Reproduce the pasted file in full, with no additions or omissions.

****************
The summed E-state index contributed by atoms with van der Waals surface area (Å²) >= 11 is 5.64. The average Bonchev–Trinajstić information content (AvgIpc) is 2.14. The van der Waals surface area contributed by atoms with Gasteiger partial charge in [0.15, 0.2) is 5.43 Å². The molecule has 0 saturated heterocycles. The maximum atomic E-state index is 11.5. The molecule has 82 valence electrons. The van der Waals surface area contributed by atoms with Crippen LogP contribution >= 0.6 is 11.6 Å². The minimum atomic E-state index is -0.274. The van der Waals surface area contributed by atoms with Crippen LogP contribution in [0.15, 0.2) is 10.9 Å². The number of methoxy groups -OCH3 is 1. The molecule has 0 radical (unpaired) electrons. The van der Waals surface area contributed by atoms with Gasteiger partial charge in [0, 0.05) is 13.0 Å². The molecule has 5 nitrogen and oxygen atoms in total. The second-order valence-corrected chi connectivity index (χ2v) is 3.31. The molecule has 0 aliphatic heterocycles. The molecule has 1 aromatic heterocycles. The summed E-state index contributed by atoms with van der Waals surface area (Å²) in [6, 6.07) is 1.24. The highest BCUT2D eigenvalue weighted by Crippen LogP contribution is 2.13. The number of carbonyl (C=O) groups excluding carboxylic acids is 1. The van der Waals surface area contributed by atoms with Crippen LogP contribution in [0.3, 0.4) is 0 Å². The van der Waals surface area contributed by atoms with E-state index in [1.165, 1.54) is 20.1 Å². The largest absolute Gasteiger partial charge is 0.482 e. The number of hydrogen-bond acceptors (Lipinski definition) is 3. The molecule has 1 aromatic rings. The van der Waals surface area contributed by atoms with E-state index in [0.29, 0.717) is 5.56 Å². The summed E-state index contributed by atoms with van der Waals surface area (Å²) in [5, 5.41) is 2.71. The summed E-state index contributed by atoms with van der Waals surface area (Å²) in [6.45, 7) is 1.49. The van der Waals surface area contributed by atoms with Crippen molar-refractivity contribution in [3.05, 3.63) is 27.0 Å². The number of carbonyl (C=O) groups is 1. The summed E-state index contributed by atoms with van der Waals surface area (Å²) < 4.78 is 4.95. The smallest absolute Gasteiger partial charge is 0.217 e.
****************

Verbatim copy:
The summed E-state index contributed by atoms with van der Waals surface area (Å²) >= 11 is 5.64. The average Bonchev–Trinajstić information content (AvgIpc) is 2.14. The van der Waals surface area contributed by atoms with Gasteiger partial charge in [0.15, 0.2) is 5.43 Å². The molecule has 0 saturated heterocycles. The maximum atomic E-state index is 11.5. The molecule has 82 valence electrons. The van der Waals surface area contributed by atoms with Crippen LogP contribution >= 0.6 is 11.6 Å². The minimum atomic E-state index is -0.274. The van der Waals surface area contributed by atoms with Crippen LogP contribution in [0.15, 0.2) is 10.9 Å². The number of methoxy groups -OCH3 is 1. The molecule has 0 radical (unpaired) electrons. The van der Waals surface area contributed by atoms with Gasteiger partial charge in [0, 0.05) is 13.0 Å². The molecule has 5 nitrogen and oxygen atoms in total. The second-order valence-corrected chi connectivity index (χ2v) is 3.31. The molecule has 0 aliphatic heterocycles. The molecule has 1 aromatic heterocycles. The summed E-state index contributed by atoms with van der Waals surface area (Å²) in [6, 6.07) is 1.24. The highest BCUT2D eigenvalue weighted by Crippen LogP contribution is 2.13. The number of carbonyl (C=O) groups excluding carboxylic acids is 1. The van der Waals surface area contributed by atoms with Crippen LogP contribution in [0.3, 0.4) is 0 Å². The van der Waals surface area contributed by atoms with E-state index in [1.165, 1.54) is 20.1 Å². The largest absolute Gasteiger partial charge is 0.482 e. The number of hydrogen-bond acceptors (Lipinski definition) is 3. The molecule has 1 aromatic rings. The van der Waals surface area contributed by atoms with E-state index in [0.29, 0.717) is 5.56 Å². The summed E-state index contributed by atoms with van der Waals surface area (Å²) in [5, 5.41) is 2.71. The summed E-state index contributed by atoms with van der Waals surface area (Å²) in [6.45, 7) is 1.49. The van der Waals surface area contributed by atoms with Crippen molar-refractivity contribution in [3.05, 3.63) is 27.0 Å². The number of carbonyl (C=O) groups is 1. The summed E-state index contributed by atoms with van der Waals surface area (Å²) < 4.78 is 4.95. The smallest absolute Gasteiger partial charge is 0.217 e.